Jumping to the meat and potato a short set of instructions are presented on how you can have a WordPress instance up and running in under 10 minutes on your Raspberry Pi 3+ using docker-compose.
Preperation / Prerequisite
To start off: what you want is a domain name. Since you will be hosting your Raspberry Pi from home and most likely will not have a static IP you also need to tell your domain provider about your changing IP. Luckily no-IP provides both a DDNS service and free domain names. My router also had an option to inform no-IP about my changing IP.
Also don’t forget to forward the ports 80 and 443 which will be incoming traffic to your website. If you are going bigger and get your own domain name you could configure Cloudflare as your nameserver. By establishing a CNAME link to your free domain name at no-IP your new domain name will automatically resolve to the dynamic IP address. An advantage using Cloudflare is, that as a content delivery network, it can cache your website. Additionally it also provides TLS certificates.
Now i assume you already managed all this and have your Raspberry with an installed OS, mine is Raspbian, ready to go . Also ideally we have docker and docker-compose installed, if not just run the following two commands.
curl -sSL https://get.docker.com | sh sudo apt-get install docker-compose
Lets get started – Installing WordPress using docker-compose
First clone the following repository first, this will include all necessary additional configuration files.
git clone https://gitlab.com/nm_hung93/dockerized-wordpress-on-raspberry-pi.git
For a quick overview, the docker-compose file looks like this:
version: '3' services: caddy: # our webserver build for ARM image: hunnguye/caddy-alpine-armv7:1.0.3 volumes: - "./data/wp:/srv" depends_on: - mariadb - php ports: - "80:80" - "443:443" restart: always env_file: - "./data/env_variables/caddy_env" networks: - wordpress php: # the PHP engine based on the official image and added some modules to satisfy WordPress needs image: hunnguye/php7.4-rc-alpine3.1-fpm-mysqli-armv7:7.4-imagick links: - mariadb:mariadb volumes: - "./data/wp:/srv" restart: always networks: - wordpress mariadb: # our out of the box database image: yobasystems/alpine-mariadb volumes: - "./data/db:/var/lib/mysql" - "./data/restore:/restore" restart: always env_file: - "./data/env_variables/mysql_credentials"
We could now configure the mount points of our docker-compose.yml. Per default they will be created in the same folder in which we cloned the repository.
- ./data/wp:/srv > this is the location where we will install WordPress
- ./data/cloudflare_certs:/mnt/cloudflare_certs > i am using cloudflare’s certification and am saving them on my host system you don’t really need this line but it doesn’t break the system either
- ./data/wp:/srv > This is the same mountpoint as the WordPress installation so that the PHP engine can access the same files
- ./data/db:/var/lib/mysqlMariaDB persists its data at /var/lib/mysql. Since we want to save this stateful data we need to mount it to our host system.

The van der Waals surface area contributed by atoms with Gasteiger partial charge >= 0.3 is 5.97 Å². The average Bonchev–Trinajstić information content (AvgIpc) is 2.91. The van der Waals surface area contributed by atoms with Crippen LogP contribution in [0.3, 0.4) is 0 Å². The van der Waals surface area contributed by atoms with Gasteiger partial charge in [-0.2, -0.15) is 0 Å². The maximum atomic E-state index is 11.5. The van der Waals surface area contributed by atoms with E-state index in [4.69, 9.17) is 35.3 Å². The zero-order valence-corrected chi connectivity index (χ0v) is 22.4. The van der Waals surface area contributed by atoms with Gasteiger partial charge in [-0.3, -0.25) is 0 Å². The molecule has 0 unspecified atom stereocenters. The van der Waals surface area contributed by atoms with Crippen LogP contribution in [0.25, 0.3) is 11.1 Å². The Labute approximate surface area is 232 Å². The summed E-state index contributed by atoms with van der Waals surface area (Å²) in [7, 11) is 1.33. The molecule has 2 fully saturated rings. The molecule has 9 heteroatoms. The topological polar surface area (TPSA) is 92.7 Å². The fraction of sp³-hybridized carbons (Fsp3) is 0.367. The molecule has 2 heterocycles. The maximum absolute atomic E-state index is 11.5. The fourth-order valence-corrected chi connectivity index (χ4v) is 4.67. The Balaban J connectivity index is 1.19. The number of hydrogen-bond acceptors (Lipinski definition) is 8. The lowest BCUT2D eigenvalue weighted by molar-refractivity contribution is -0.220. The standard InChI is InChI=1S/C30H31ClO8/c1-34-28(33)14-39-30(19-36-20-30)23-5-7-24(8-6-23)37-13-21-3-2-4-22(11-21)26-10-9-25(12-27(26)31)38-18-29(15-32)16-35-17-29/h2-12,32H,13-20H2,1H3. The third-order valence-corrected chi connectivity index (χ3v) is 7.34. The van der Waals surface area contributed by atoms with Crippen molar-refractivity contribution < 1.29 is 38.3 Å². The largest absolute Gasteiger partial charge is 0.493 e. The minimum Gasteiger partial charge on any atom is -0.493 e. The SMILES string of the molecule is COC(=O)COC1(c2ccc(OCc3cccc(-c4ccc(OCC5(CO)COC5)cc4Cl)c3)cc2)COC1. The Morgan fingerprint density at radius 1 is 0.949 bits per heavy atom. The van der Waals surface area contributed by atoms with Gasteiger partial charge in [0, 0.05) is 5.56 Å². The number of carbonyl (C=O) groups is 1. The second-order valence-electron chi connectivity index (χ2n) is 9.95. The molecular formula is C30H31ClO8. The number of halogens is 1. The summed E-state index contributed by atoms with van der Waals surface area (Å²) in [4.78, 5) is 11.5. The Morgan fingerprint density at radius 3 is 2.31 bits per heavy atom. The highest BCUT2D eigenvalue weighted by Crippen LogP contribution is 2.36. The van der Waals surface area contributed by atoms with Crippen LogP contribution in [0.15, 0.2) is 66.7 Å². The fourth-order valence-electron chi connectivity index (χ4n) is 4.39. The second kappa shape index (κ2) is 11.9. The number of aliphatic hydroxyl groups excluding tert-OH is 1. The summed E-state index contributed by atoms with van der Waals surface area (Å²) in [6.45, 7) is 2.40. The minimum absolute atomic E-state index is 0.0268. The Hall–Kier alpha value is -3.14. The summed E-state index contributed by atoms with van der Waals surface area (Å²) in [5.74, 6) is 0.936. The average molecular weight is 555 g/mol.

It is possible to create a database when initiating the MariaDB container. This can be done through injected environment variables which we specify in /data/env_variables/mysql_credentials.
# set root password for querying inside the container MYSQL_ROOT_PASSWORD=root-pw # below values should match wp-config # this will be your new DB and the credentials you use to initiate your WordPress MYSQL_DATABASE=blog MYSQL_USER=UserX MYSQL_PASSWORD=123456
Downloading and configuring WordPress
The provided repository and docker-compose only act as a skeleton, which we still need to fill with life (WordPress). Therefore, being still in the root folder of the repository we can now download WordPress:
curl -sL http://wordpress.org/latest.tar.gz | tar --strip 1 -xz -C data/wp/www
Navigate to our WordPress installation folder and copy the wp-config-sample.php and edit it. If you are still in your root folder it should look like this:
cd data/wp/www/ cp wp-config-sample.php wp-config.php nano wp-config.php
Change the settings accordingly to our initiated database:
- ‘database_name_here’ into blog
- ‘username_here’ into UserX
- ‘password_here’ into 123456
- ‘localhost’ into mariadb
Save the file with CTRL+X and accept saving the file with Y.
Run WordPress with docker-compose
Now we are all set. Navigate into our root folder (of the repository) again and run docker-compose with
docker-compose -f docker-compose.yml up -d
- -f specifies the file
- -d means detached meaning it runs in the background
The Console should look like this:
Now find the IP address of your Raspberry Pi for example with:
ip addr show
And look out for eth0 or wlan0 depending on your used network interface. Mine is 192.168.2.2. We can now go to another machine inside our network and insert this IP address into our browser.
SUCCESS we did it
Now the next steps you could do are :
- mount the folders to another directory
- edit the Caddyfile such as commenting tls off, and replacing :80 with yourwebsite.com to actually serve your website on https
- edit the /data/env_variables/mysql_credentials file to have more customized database credentials
- if you want to change the upload max size, uncomment the mount of the php.ini file, which is already provided in the repository